Why Picture Books Are Important by Rukhsana Khan

by Dianne on November 16, 2015

Rukhsana Khan book cover

Why Picture Books Are Important by Rukhsana Khan
Picture books are a succinct way of presenting a story, an experience, or a concept in a format that children can “get.”

They may seem simple and short but when done well, children will absorb the components of conflict, drama and its resolution.

And they’re just as important for parents because in this frenetic lifestyle, they force us to slow down, have some cuddle time, and live in the moment of the page turn, and the discovery of what will happen next.

Picture books develop a child’s awareness of the world and stimulate their brain and language centers!

Even when they’ve heard a story many times, when children listen to the rhythm of sentences, they absorb grammar and syntax all while feeling secure that in their limited experience of the world, this is one moment where they know the outcome.

Einstein said, “If you want your children to be intelligent, read them fairy tales. If you want them to be more intelligent, read them more fairy tales.”

I couldn’t agree more. Even when some of the fairytales become violent, they can be teachable moments, and lead to a discussion of how society has changed. Parents need to remember there are many types of picture books and each kind appeals to a different type of reader. Toddlers like concept books, nursery rhymes and simple fairytales that have been polished by the tongues of generations. Then they graduate to humorous stories with a twist and moral religious stories that will give them a foundation of what is right and wrong. Then will come the story books that show how a character changes and grows. And then there are the biographies.

Picture books allow your child to experience the world vicariously within the safety of your arms and the coziness of your lap.

Rukhsana Khan headshot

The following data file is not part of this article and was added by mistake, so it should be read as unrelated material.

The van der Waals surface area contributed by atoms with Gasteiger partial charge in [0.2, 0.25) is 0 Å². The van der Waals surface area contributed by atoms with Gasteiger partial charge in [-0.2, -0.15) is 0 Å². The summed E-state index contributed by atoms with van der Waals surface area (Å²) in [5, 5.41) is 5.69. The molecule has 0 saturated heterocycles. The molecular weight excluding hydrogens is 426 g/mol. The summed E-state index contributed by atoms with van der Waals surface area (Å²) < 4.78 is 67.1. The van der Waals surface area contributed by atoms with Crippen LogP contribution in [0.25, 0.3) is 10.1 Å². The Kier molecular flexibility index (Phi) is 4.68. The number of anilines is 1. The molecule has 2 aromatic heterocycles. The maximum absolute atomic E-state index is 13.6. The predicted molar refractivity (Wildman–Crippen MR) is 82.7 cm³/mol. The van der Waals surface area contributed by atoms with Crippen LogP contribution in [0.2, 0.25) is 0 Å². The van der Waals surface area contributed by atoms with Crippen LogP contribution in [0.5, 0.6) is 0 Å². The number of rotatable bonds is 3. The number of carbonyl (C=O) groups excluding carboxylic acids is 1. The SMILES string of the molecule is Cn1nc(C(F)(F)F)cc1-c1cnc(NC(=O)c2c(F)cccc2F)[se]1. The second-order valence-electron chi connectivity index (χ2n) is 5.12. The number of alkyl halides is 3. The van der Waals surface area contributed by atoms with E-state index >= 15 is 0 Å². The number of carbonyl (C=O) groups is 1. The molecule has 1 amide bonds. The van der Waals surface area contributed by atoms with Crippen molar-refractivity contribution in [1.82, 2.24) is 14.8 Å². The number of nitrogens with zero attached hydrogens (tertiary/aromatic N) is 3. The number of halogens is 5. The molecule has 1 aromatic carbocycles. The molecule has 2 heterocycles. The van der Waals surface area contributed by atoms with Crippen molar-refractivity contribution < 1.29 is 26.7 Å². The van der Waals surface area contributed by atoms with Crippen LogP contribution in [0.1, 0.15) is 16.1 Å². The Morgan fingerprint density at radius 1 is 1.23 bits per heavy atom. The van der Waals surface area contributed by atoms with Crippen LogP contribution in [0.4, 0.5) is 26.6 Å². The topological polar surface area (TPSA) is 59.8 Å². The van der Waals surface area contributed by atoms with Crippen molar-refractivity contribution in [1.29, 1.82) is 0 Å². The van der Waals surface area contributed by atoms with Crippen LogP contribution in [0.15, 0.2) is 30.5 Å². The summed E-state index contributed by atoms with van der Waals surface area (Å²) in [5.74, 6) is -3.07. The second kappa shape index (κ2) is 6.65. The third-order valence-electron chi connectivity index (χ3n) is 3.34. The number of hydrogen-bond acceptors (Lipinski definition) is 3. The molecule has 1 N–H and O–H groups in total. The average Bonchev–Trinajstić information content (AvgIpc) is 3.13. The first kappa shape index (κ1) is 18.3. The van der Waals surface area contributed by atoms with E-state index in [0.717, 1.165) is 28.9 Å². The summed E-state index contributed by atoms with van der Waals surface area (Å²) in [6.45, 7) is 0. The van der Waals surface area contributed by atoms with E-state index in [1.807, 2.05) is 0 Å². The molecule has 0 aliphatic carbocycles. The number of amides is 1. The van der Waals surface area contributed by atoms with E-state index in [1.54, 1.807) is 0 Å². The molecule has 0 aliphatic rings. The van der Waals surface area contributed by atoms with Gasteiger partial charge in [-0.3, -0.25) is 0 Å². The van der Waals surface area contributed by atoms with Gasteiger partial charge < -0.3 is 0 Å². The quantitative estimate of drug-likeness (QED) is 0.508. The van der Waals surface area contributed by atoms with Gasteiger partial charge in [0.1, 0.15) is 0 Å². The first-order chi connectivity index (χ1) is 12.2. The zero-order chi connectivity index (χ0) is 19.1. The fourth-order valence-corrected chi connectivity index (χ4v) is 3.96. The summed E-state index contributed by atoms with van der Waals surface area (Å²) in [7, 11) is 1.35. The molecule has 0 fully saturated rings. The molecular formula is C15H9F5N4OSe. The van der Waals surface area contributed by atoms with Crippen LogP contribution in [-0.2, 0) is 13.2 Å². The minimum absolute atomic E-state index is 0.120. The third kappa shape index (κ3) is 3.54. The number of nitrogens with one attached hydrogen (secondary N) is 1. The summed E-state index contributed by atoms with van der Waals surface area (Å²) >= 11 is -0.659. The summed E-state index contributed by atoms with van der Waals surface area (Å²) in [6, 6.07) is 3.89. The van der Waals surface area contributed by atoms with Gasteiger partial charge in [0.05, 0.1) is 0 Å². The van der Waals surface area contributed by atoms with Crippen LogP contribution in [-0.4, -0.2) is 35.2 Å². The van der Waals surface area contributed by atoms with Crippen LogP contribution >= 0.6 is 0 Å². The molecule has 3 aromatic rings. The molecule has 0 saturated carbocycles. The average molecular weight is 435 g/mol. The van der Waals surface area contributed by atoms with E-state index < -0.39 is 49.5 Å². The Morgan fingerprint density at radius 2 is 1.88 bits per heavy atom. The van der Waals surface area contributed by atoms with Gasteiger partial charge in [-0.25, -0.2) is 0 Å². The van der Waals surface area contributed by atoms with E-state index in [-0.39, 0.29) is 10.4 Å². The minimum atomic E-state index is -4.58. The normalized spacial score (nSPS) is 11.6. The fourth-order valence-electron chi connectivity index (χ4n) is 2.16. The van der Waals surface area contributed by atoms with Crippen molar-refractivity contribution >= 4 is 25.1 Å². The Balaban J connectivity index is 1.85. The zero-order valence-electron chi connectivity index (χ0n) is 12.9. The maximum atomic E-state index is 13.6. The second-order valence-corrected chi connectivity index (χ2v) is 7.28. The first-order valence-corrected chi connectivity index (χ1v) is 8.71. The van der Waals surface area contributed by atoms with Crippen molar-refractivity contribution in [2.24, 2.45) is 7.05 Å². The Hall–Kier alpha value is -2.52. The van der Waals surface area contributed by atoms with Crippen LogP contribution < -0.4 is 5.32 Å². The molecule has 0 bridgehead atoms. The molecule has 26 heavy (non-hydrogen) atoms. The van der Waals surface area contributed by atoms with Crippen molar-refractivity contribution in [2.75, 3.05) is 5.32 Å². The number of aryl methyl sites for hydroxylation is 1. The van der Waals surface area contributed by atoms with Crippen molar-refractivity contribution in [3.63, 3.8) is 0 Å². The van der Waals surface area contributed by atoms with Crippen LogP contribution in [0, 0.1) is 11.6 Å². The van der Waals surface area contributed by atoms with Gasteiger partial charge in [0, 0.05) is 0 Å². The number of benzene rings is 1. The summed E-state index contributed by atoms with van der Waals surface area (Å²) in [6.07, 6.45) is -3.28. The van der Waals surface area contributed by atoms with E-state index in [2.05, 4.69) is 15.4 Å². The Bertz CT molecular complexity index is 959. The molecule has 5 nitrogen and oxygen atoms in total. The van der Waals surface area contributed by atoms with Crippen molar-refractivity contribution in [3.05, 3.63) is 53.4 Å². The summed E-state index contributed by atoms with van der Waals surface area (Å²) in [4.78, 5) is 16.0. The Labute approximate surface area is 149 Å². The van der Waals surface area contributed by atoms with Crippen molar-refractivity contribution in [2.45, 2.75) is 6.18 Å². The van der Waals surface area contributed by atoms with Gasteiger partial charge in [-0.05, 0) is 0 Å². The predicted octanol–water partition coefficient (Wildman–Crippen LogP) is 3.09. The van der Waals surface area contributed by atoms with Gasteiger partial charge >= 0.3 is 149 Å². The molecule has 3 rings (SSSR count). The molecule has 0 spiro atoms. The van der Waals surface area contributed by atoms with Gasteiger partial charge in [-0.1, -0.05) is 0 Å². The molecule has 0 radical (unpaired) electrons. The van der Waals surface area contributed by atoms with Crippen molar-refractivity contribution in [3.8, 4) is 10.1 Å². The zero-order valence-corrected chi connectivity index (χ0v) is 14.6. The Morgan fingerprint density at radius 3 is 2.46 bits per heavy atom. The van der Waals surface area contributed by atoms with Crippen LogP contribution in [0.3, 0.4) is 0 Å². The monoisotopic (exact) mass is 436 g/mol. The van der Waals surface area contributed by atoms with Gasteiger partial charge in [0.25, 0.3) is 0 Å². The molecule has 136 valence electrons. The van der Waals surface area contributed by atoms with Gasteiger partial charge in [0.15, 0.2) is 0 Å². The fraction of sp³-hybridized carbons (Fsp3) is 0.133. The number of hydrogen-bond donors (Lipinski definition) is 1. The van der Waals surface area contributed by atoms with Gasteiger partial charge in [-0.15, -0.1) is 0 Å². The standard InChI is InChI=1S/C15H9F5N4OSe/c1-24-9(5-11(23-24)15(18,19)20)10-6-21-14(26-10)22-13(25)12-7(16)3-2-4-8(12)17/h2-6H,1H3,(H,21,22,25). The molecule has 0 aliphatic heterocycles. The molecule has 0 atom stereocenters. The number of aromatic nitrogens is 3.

About Rukhsana Khan
Rukhsana Khan is an award-winning author and storyteller. She was born in Lahore, Pakistan and immigrated to Canada at the age of three. She grew up in a small town in southern Ontario and was ruthlessly bullied. Drugs were against her religion (so was suicide) so she turned to books and became hopelessly addicted to the written word! When a grade eight teacher told her she was a writer, she thought the idea was crazy. Writers were white people. They were from England and America.To be ‘sensible’ she graduated from college at the top of her class as a biological-chemical technician. When she couldn’t get a decent job she decided to be ‘unsensible’ and become a writer. It took eight years to get her first book published. Now she has twelve books published (one of which was chosen by the New York Public Library as one of the 100 greatest children’s books in the last 100 years). She lives in Toronto with her husband and family.

Literacy Activity
Nov 16 ~ Food

“Picture books provide context, which supports developing understandings of mathematical concepts such as measurement and time.” (from the Picture Book Month Teacher’s Guide: Why Picture Book Belong in Our Classrooms by Marcie Colleen, 2013).

Cooking and baking is essentially math. So cook up some tasty fun using picture books about food. Learn to read recipes, measure dry and wet ingredients, and using timers all while creating delicious creations.

Suggested reading:
A Fine Dessert by Emily Jenkins, illustrated by Sophie Blackall
Blueberries for Sal by Robert McCloskey
Sharing the Bread: An Old-Fashioned Thanksgiving Story by Pat Zietlow Miller, illustrated by Jill McElmurry
Pancakes for Breakfast by Tomie dePaola
The Cajun Cornbread Boy by Dianne de Las Casas

Be sure to download the Picture Book Month Teacher’s Guide: Why Picture Books Belong in Our Classrooms for more engaging ideas and activities to bring picture books into the ELA, Math, Science, and Social Studies curriculum!

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